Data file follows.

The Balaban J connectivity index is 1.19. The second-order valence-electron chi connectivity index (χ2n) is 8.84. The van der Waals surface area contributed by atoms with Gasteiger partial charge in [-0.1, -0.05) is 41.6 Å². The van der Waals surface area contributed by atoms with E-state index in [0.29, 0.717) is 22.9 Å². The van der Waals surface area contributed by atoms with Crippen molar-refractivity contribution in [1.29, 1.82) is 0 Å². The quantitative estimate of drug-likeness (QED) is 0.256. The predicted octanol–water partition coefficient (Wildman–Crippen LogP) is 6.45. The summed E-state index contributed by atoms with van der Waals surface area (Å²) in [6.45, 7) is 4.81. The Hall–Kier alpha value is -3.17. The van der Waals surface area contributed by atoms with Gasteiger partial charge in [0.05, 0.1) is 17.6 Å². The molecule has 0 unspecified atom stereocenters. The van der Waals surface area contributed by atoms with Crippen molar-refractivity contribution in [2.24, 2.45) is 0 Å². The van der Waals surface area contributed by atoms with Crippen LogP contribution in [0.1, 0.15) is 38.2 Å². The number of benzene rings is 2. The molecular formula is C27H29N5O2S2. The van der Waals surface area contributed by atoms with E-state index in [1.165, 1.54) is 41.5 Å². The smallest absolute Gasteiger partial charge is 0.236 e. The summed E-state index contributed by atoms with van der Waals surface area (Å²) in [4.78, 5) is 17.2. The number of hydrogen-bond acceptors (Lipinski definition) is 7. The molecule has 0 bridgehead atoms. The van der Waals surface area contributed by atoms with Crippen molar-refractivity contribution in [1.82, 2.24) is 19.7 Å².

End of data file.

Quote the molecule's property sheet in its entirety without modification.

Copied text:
The Balaban J connectivity index is 1.19. The second-order valence-electron chi connectivity index (χ2n) is 8.84. The van der Waals surface area contributed by atoms with Gasteiger partial charge in [-0.1, -0.05) is 41.6 Å². The van der Waals surface area contributed by atoms with E-state index in [0.29, 0.717) is 22.9 Å². The van der Waals surface area contributed by atoms with Crippen molar-refractivity contribution in [1.29, 1.82) is 0 Å². The quantitative estimate of drug-likeness (QED) is 0.256. The predicted octanol–water partition coefficient (Wildman–Crippen LogP) is 6.45. The summed E-state index contributed by atoms with van der Waals surface area (Å²) in [6.45, 7) is 4.81. The Hall–Kier alpha value is -3.17. The van der Waals surface area contributed by atoms with Gasteiger partial charge in [0.05, 0.1) is 17.6 Å². The molecule has 0 unspecified atom stereocenters. The van der Waals surface area contributed by atoms with Crippen molar-refractivity contribution in [2.24, 2.45) is 0 Å². The van der Waals surface area contributed by atoms with Crippen LogP contribution in [0.1, 0.15) is 38.2 Å². The number of benzene rings is 2. The molecular formula is C27H29N5O2S2. The van der Waals surface area contributed by atoms with E-state index in [1.165, 1.54) is 41.5 Å². The smallest absolute Gasteiger partial charge is 0.236 e. The summed E-state index contributed by atoms with van der Waals surface area (Å²) in [4.78, 5) is 17.2. The number of hydrogen-bond acceptors (Lipinski definition) is 7. The molecule has 0 bridgehead atoms. The van der Waals surface area contributed by atoms with Crippen molar-refractivity contribution in [1.82, 2.24) is 19.7 Å².